did you think I was going to hang myself for littering?
Arlo Guthrie, whose Alice's Restaurant is dished up like cranberry sauce each Thanksgiving, finally made the Macy's parade this year. The protracted protest anthem tells the story of Mr. Guthrie's 1965 littering arrest, as detailed in this uncredited and unsourced account:
The lyrics tell the tale of how this trivial criminal event emerges as a major issue at the draft induction center, with Mr. Guthrie ultimately asking, "you want to know if I'm moral enough to join the army, burn women, kids, houses and villages after bein' a litterbug?" So, while there was plenty of humor and good fun in the song, it packed a real punch.
The story is well-told and still engages audiences, but the status politics of garbage dumping have changed a lot in forty-five years. When it comes to dumping busloads of garbage down hillsides, contemporary hippie kids might sympathize more with Officer Obie's strict environmental protection than with their smiling sixties-era counterparts.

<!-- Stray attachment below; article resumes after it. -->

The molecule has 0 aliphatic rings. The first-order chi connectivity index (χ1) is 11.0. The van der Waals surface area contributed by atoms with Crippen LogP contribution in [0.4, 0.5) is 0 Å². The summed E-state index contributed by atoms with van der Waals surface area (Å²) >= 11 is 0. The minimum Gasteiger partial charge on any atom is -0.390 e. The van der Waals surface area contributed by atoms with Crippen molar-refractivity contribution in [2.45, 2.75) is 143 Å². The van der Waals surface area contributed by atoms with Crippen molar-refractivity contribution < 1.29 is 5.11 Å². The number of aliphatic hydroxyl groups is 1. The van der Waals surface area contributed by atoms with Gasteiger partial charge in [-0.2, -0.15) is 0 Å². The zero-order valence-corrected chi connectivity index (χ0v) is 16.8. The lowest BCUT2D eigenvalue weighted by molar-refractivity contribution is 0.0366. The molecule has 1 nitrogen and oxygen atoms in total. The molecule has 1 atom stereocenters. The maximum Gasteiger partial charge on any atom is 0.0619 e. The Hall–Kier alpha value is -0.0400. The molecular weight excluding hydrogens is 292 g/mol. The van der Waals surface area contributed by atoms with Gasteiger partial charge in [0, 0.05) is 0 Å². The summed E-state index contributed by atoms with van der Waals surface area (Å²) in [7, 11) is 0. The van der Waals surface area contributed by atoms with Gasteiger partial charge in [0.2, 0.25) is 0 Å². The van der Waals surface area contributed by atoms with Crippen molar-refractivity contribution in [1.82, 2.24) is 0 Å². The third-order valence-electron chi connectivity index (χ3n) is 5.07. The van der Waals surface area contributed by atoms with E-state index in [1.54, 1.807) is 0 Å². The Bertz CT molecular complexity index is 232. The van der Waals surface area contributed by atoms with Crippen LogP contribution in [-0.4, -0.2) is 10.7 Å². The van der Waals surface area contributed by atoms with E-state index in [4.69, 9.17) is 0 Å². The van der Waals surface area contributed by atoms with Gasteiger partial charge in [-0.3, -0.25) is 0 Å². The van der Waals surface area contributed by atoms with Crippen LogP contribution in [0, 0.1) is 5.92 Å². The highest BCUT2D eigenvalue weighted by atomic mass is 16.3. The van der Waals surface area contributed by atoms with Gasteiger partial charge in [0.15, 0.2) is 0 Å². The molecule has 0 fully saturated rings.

As I recall from my own freshman year, the film version was considerably sadder, slower, and uglier than the song. But I still like the following clip and could imagine using it for a class exercise on changing environmental norms: